13. Totally off the article topic, but today CNN released the top 10 cities in the US with the worst allergies. I recall most of the cities listed being in another top ten city poll for obesity. Obesity->Gut Issues->Poor Immune Systems-> Allergy problems. Make senses too me! Since I’ve rolled primal my “seasonal allergies” are basically nil. Still allergic to cats though. Those cuddly, evil bastards.

  14. Drinking kombucha helped my low-stomach acid issue. I think there are many folks with undiagnosed low stomach acid out there. I drink about 3-4 ounces mixed with water about half an hour before meals.

  15. I love tart cherries, but it’s impossible to get them without sugar (dried or canned) and they don’t grow in the wild around here.

    So I’ve been making my homemade kombucha cherry flavored by adding dried sour cherries. YUMMY, and the SCOBY eats up the sugar (my husband is a wine maker so he tested my kombucha sample–0.05% residual sugar at the end of secondary fermentation).

    I don’t know if I’m getting all the other benefits from the sour cherries or not, but it sure tastes good ;o)

  16. I had a patient who would take a baggie of raw veggies to work every day. His dental health was excellent. He lost his job, and when he came in for his recare appointment, his gums were swollen, bleeding, and with quite a few 4 mm pockets. The only thing we could figure out was that he wasn’t eating his raw veggies daily, which stimulated his gum tissues and kept the bacteria from settling below the gumline and causing gum disease.
    He started a new job, returned to eating the veggies, and at his next visit to see me his dental health had returned to excellent: no bleeding, all measurements 3 mm or less and and A+ from me!

  17. Huh. I was never a raw cherry fan because of the “help” they give in making the plumbing work. Now I will have to rethink that opinion since I do actually like cherries.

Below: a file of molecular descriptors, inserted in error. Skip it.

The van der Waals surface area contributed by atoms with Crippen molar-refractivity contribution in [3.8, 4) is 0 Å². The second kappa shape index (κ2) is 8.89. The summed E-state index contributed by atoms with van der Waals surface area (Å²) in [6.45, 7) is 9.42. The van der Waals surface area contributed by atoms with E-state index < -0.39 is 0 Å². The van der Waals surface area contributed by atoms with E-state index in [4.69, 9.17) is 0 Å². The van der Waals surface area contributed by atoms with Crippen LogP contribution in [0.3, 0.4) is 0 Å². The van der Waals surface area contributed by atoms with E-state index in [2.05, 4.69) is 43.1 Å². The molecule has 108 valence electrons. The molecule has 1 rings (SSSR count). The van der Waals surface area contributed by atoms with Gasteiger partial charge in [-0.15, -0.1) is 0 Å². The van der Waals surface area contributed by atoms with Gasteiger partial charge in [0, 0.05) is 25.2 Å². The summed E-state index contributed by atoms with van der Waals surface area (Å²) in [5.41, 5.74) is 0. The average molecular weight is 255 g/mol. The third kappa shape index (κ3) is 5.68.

Yacon syrup is new to me. I know that xylitol is not paleo, but when I do sweeten my coffee or make ice cream I use xylitol. Of course I prefer something more natural, so I’ll check out yacon syrup. Thanks for the tip.

  18. The fructose levels in Yacon syrup can be a problem for any who have fructose malabsorption!… Not to mention fructose’s unique ability to bypass a step in the liver in the race to convert to fat.

  19. I find that my knuckles can hurt when doing body weight exercises on fists. I don’t see why you can’t use your elbows as well; get down in pushup position, do some side planks, raise your legs to work your core and your glutes, with no strain on your wrists.

  20. I do pushups with barbells….minimal thumb involvement! Try it, see if it works!

  21. I’ve made this mistake. I was on a three day fast, and at the end I woke in the morning, prepared some warm water and had a few sips. Then I ate a banana, unfortunately I wolfed it down, and ended up throwing it back up after about half an hour of suffering trying to keep it down with my stomach giving me acid reflex I could feel burning and making me want to burp, and a churning in my stomach.

    I found a much better way to ease back off fasting that works every time.

    Take a piece of bread and toast it lightly (don’t toast too much or it will be abrasive you want a little softness left inside so it isn’t going to dry out your mouth).

    Take the toast and make a mesh pattern across it with a knife, so it looks like you squashed it with a tennis racket. This gives you small portions you can break off. Try to spread that piece of toast over the course of an hour. Just breaking off a piece, letting it soak, then swallowing it. The reason you want to soak is to keep your liquid ingestion to a minimum. Just a little toast a a time. Don’t use butter either. Just plain toast. This gets your body to flip over from processing your stored fats, to processing the new food coming in.

    Sometimes I’ll still feel a touch of queasiness if I eat the pieces too quickly, to resolve this I find chewing a tiny bit off a Tums helps as I eat the little toast squares. By the time the hour is up, your body should be pretty much ready to start processing a bit more.

    Just don’t overdo the food consumption, and avoid anything fatty or highly processed like Cheetos, donuts, etc till your body has begun to return to normal.

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    which i am going to present in university.